Autistic student: Don't judge me for one man's actions
Editor's Note: The following editorial is the first in a periodic set of columns to be submitted by the Greencastle Community School Corporation.
The goal of the series is to celebrate diversity and promote understanding.
This piece was written by an autistic student and his mother in reaction to the Sandy Hook Elementary shootings, which were allegedly perpetrated by a man on the autism spectrum.
My name is Tanner and I am autistic. I heard that a man that did some really bad things has autism, just like me. They say that he was always alone and didn't have many friends.
I don't have many friends either, but I am OK with that. Talking to people makes me uncomfortable and I get confused real easily.
I also don't like it when people touch me. I try to tell people that but sometimes they don't understand.
Please don't be afraid of me because of what one man did. I know that I am different and I'm OK with that, but are you?
In the aftermath of the tragedy that took place at Sandy Hook Elementary, many parents with children that fall on the autism spectrum are worried with fear and concern of the misunderstanding and speculation that has been circling the topic of autism.
It is a fact that Adam Lanza, the alleged shooter, had a diagnosis of Asperger's. It is not a fact that it was because of this neurological disorder that this tragedy occurred.
It is more common for those with autism to be the victims of actions such as bullying because of their traits associated with the autism. Unlike many other disabilities, those with autism do not have distinct physical features that alert others to their disability and because of this are often viewed as odd and withdrawn.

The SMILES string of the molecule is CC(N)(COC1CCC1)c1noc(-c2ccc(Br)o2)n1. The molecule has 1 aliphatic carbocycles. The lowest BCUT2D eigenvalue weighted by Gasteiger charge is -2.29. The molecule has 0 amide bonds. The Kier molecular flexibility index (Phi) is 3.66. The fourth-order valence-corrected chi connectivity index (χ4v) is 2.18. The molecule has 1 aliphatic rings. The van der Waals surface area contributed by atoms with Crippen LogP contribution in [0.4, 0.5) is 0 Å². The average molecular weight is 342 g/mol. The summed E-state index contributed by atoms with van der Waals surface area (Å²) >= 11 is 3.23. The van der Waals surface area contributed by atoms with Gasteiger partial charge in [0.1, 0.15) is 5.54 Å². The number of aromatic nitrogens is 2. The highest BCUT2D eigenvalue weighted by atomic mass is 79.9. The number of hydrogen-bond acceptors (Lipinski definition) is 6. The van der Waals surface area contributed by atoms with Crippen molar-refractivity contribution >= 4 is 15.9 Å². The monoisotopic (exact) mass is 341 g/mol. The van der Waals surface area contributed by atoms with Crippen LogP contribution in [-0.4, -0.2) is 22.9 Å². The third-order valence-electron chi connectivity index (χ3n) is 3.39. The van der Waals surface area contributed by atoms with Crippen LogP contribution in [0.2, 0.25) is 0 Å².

One out of every 88 children has or will be diagnosed with a form of autism that falls under the Autism Spectrum Disorder (ASD).
The spectrum is extremely broad ranging from low-functioning (non-verbal) to high-functioning (Asperger's), with no two people being the same.
It is also common to have one more associated medical conditions in addition to the autism. Some common associated medical conditions include genetic disorders, seizures and obsessive compulsive disorder.
Some of the signs and traits of autism include but are not limited to difficulty with social interaction, advance intelligence in specific areas of interest, challenges with communication, repetitive behaviors and sensory processing problems.
It is understandable that media outlets have focused on Adam Lanza's traits of being withdrawn, advanced intelligence and social awkwardness.
These can be looked at as concerning, for those who do not fall on the spectrum. For those who do, these traits are a lot of their everyday lives and for many not by their choice.
It is imperative that we as a society educate not only ourselves but our youth on this increasing epidemic.
As we have seen in recent months, fear rises from the unknown. But we have the opportunity to educate, inform and succeed as a community.